Jan 2022. This article is independently written by Shelby Golding. All opinions given are hers. Shelby has been certified as a personal trainer and nutritional specialist since 2007. In 2008, she found her passion for writing about these topics and hasn't looked back.
Spoiler alert! Cold weather can worsen your joint pain. Learn more about why inside.
A common theme as you get older is an attraction to places with warm weather. Seniors retire to the sunny metropolises of the south, a more comfortable situation than braving the icy, treacherous streets of the north. Many of those who migrate south in the winter also do so because the heat is better for joint pain.
According to the CDC, one in four Americans suffers from joint pain at some point in their life. Joint pain becomes more common the older you get, although you do not have to be past middle age to experience it. Often, joint pain results from inflammation in the joints due to a disease such as arthritis or lupus, strain due to weight gain or repetitive use, or infectious diseases like mumps, influenza, and hepatitis. No matter what caused your joint pain, the cold weather will most likely make it worse.
Learn why the cold has such a negative effect on joint pain and a few strategies to keep your joints warm throughout the long winter.
Barometric pressure is more than a change from hot to cold. Humidity, precipitation, and elevation can also affect joint pain. However, scientists aren't certain which of these factors causes an increase in joint pain or a combination of all of them. Since temperature changes often come alongside changes in humidity and precipitation, it can be difficult to determine if one influences more than another.
Studies of the effect on barometric pressure and arthritis are also inconclusive. One survey may show an increase in arthritis pain when the temperature dropped, and the barometric pressure was low. Another may show that an increase in barometric pressure causes an increase in pain.
The only definite conclusion that they can draw is that the changes in weather affect everybody differently.
When your grandmother tells you that she feels the rain coming in her bones, she is feeling an achy and stiff feeling in her joints in reaction to the inclement weather. While scientists are not certain about the exact link between cold and joint pain, they do agree that cold weather causes muscles to stiffen and synovial fluid to thicken.
The cold restricts blood flow and increases blood pressure. Any movement will raise your internal body temperature and increase blood flow throughout the body. If you’ve ever tried working out first thing in the morning without a warm-up, you know firsthand that your muscles are less flexible before a workout than afterward. Your muscles literally “warm up” with movement.
Cold weather also thickens the synovial fluid in your joints which makes your joints feel stiff and increases nerve sensitivity. The synovial fluid in your joints cushions the ends of your bones and reduces friction as you move.
The combination of restricted blood flow and thick synovial fluid makes movement more difficult in cold weather. If you suffer from joint pain, low-impact exercises like yoga, dancing, or swimming are all great ways to recharge your synovial fluid and warm up the muscles.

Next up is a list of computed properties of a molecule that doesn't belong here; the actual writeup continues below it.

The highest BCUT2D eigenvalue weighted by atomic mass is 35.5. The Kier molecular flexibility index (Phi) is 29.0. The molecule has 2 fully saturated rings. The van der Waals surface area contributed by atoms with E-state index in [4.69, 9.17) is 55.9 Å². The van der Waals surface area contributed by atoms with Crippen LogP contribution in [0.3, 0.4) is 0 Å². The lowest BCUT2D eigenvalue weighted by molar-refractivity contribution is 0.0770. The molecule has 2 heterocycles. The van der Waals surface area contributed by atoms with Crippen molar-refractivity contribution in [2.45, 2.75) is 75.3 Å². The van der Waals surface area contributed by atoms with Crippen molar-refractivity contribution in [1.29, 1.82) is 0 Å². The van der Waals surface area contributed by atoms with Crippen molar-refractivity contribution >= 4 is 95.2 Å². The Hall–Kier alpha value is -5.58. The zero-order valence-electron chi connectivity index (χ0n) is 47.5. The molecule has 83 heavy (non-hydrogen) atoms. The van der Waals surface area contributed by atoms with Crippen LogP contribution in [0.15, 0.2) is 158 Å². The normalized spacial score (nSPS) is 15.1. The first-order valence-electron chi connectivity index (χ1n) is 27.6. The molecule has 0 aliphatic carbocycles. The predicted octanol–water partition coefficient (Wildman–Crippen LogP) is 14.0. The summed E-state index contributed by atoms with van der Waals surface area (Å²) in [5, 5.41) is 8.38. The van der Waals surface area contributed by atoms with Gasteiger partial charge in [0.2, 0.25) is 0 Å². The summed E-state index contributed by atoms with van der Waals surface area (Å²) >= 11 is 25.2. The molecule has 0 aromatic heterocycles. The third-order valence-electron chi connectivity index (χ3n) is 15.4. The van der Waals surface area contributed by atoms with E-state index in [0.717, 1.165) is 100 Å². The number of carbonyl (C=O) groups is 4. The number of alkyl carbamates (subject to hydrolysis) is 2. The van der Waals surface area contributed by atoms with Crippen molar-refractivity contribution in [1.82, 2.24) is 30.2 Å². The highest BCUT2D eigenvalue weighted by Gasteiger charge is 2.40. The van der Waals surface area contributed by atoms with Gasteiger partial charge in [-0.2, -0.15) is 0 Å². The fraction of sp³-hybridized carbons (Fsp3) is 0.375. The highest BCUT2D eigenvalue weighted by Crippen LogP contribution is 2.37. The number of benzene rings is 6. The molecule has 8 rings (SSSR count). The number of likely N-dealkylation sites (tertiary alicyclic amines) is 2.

You don't have to fly south for the winter to prevent seasonal joint pain. Instead, try a few of these easy-to-do self-care activities to improve circulation and reduce inflammation in the joints.
People tend to stay indoors for longer during periods of inclement weather, and the lack of movement and exercise has a negative effect on our joints. One of the simplest solutions to joint pain and stiffness is to exercise as consistently as possible. If you already have joint pain, low-impact exercise is the best place to start.
Cold weather is accompanied by shorter days, less sunlight, and fewer activities. Studies have shown that people who struggle with anxiety or depression have a lower pain tolerance. Be sure to take care of your mind as well as your body and try talking to a therapist or someone close to you if you are struggling with your mental health.
Your diet influences your health in a myriad of ways. For example, inflammation from an unhealthy diet of fast food or an unbalanced diet lacking in fruits and vegetables can increase stiffness and swelling in the joints. A poor diet can also cause weight gain, putting added pressure on the knees, ankles, and feet.
While the amount that you sleep doesn't directly affect joint pain, poor sleeping habits have been shown to increase inflammation throughout the body. They can also negatively affect your mental health. The best sleep practices start with a routine: turn off your phone, leave plenty of time between your final meal and bedtime, and practice relaxation techniques. The more consistent you are, the better.
Warm showers, steam rooms, light exercise, heavy layers, and plenty of space heaters can really make a difference in the cold months. So, keep your space warm and find ways to get your blood moving to combat the cold weather.
Any activity that gets your blood flowing will help combat the effects of cold weather on the joints. If none of the solutions above work for you, you could also try using heat packs, visiting a sauna, or taking a hot bath!
Everyone's body reacts differently to the cold weather. Some people lose circulation, others their motivation, but if you have an increase in joint pain, the best thing you can do is keep moving. Take care of your body through the changes of the season to decrease joint pain and be sure to talk to your doctor if your joint pain suddenly worsens or increases dramatically with the weather.
As you wait out the cold weather in your area, don’t forget to use your Kailo patch to manage increased joint pain. Kailo is easy to use, just place it near the site of pain and enjoy your day with more pep in your step!